"No man is killed for any reason more than in the name of God".
I saw this quote in a blog recently and starting thinking. This is often brought out as a criticism of religion, implying that religions are somehow violent and intolerant by nature rather than peaceful. But how true is it?
A quick look through history says that there is truth to this statement. A lot of people have been killed in the name of God. And before the 20th century this statement would likely be true, especially if one discounts disease under the heading of "killed" (counting disease, the plagues of the Middle Ages were easily more deadly than any sort of religious killing).
In the 20th Century religion has a reprieve. While there have been religious conflicts (the Arab-Israeli conflict, Northern Ireland, the breakup of Yugoslavia, etc) the biggest killers were communism (Stalin, Mao, Pol Pot) and National Socialism (Hitler), both political ideologies. Other major killers are national / tribal conflicts which have killed millions in the Congo, Rwanda, Sri Lanka, and other nations. In the 20th Century religious conflict is dwarfed by these other conflicts.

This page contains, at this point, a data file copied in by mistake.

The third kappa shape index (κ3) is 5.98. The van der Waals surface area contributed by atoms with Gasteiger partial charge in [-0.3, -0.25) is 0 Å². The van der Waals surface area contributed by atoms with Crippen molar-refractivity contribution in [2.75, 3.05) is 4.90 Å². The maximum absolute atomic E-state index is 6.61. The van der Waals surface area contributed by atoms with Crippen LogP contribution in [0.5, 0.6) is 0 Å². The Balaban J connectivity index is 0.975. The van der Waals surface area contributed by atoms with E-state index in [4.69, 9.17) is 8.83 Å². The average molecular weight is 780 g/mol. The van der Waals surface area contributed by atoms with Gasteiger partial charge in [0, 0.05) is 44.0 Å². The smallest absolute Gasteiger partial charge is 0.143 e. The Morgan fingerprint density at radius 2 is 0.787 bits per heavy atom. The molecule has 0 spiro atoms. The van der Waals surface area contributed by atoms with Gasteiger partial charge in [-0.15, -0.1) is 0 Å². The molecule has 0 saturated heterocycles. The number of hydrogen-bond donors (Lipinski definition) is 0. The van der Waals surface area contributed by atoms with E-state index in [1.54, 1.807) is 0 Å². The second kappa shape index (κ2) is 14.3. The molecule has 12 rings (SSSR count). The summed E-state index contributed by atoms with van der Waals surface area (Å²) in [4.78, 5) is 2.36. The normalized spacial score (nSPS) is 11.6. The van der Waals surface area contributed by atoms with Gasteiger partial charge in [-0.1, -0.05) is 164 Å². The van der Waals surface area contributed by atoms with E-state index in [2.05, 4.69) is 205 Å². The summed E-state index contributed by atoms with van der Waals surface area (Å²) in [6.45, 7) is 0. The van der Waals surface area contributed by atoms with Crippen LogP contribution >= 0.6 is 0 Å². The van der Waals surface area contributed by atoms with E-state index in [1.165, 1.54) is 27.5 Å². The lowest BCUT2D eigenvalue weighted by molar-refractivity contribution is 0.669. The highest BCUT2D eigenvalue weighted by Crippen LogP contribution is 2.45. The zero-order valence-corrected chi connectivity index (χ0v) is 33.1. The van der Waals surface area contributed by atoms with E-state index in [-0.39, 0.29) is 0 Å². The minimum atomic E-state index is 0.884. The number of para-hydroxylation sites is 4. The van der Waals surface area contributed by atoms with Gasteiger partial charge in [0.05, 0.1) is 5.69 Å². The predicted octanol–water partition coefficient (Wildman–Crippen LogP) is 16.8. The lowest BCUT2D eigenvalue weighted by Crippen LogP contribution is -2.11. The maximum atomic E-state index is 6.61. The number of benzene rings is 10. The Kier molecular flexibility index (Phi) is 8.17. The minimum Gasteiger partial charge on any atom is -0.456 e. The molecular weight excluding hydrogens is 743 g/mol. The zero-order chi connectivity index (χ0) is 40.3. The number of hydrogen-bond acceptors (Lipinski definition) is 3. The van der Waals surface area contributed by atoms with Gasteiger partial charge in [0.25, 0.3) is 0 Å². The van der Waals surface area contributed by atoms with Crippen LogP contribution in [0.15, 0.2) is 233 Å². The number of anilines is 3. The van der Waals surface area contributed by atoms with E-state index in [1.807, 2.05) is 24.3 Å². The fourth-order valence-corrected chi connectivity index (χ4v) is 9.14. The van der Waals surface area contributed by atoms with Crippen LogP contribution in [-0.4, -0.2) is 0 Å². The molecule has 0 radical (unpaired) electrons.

Looking before the 20th century, there was certainly a lot of killing in the name of God, though some of it might be qualified. Much is made today of Islam as a violent religion, especially after the Sept. 11 attacks. However, while Muslims have engaged in wars of conquest, they have generally not engaged in a lot of bloodshed. There was little "convert or die" in the Muslim expansion of the 7th and 8th centuries. Rather, Islam was given a privileged position and people naturally converted to the official religion. Even conflicts which might be considered explicitly religious (such as the Mahdi in Sudan in the latter 1800's) were likely more a response to colonialism. In fact, much "religious" conflict might be more properly judged to be political revolt which uses religion as a rallying point.
So certainly religion has been the reason for much killing. However, it must always be remembered that religion is often an excuse for a war rather than religion causing the war. And even when a conflict is overtly religious, it is likely that the underlying causes are economic, tribal, or national differences which are encompassed in religion.